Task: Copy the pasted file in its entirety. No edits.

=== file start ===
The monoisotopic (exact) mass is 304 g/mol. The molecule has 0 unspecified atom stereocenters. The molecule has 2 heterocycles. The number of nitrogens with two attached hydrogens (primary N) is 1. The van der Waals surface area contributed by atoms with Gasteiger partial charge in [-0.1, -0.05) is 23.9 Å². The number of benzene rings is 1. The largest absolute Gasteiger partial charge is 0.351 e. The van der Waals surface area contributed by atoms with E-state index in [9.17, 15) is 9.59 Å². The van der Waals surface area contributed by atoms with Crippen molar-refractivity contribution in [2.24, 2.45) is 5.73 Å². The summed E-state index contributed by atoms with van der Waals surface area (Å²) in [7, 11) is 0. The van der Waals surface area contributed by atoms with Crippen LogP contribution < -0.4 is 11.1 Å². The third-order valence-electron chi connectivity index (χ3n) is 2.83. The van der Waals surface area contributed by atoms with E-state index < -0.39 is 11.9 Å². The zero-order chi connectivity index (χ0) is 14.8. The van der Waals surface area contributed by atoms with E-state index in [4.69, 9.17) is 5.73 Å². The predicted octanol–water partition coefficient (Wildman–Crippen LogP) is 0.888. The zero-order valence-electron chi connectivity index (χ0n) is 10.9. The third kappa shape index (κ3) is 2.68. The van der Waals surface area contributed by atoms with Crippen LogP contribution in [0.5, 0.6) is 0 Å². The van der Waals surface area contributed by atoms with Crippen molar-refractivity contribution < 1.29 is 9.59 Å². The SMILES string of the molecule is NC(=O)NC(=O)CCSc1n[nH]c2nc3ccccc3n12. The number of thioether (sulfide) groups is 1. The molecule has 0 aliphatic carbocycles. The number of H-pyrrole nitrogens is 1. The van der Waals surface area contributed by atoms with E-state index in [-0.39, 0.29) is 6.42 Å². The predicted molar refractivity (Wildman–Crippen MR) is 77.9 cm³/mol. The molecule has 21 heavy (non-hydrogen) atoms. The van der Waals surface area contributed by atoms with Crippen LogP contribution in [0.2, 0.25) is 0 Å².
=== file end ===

The monoisotopic (exact) mass is 304 g/mol. The molecule has 0 unspecified atom stereocenters. The molecule has 2 heterocycles. The number of nitrogens with two attached hydrogens (primary N) is 1. The van der Waals surface area contributed by atoms with Gasteiger partial charge in [-0.1, -0.05) is 23.9 Å². The number of benzene rings is 1. The largest absolute Gasteiger partial charge is 0.351 e. The van der Waals surface area contributed by atoms with E-state index in [9.17, 15) is 9.59 Å². The van der Waals surface area contributed by atoms with Crippen molar-refractivity contribution in [2.24, 2.45) is 5.73 Å². The summed E-state index contributed by atoms with van der Waals surface area (Å²) in [7, 11) is 0. The van der Waals surface area contributed by atoms with Crippen LogP contribution < -0.4 is 11.1 Å². The third-order valence-electron chi connectivity index (χ3n) is 2.83. The van der Waals surface area contributed by atoms with E-state index < -0.39 is 11.9 Å². The zero-order chi connectivity index (χ0) is 14.8. The van der Waals surface area contributed by atoms with E-state index in [4.69, 9.17) is 5.73 Å². The predicted octanol–water partition coefficient (Wildman–Crippen LogP) is 0.888. The zero-order valence-electron chi connectivity index (χ0n) is 10.9. The third kappa shape index (κ3) is 2.68. The van der Waals surface area contributed by atoms with Crippen LogP contribution in [0.5, 0.6) is 0 Å². The van der Waals surface area contributed by atoms with Crippen molar-refractivity contribution < 1.29 is 9.59 Å². The SMILES string of the molecule is NC(=O)NC(=O)CCSc1n[nH]c2nc3ccccc3n12. The number of thioether (sulfide) groups is 1. The molecule has 0 aliphatic carbocycles. The number of H-pyrrole nitrogens is 1. The van der Waals surface area contributed by atoms with E-state index in [-0.39, 0.29) is 6.42 Å². The predicted molar refractivity (Wildman–Crippen MR) is 77.9 cm³/mol. The molecule has 21 heavy (non-hydrogen) atoms. The van der Waals surface area contributed by atoms with Crippen LogP contribution in [0.2, 0.25) is 0 Å².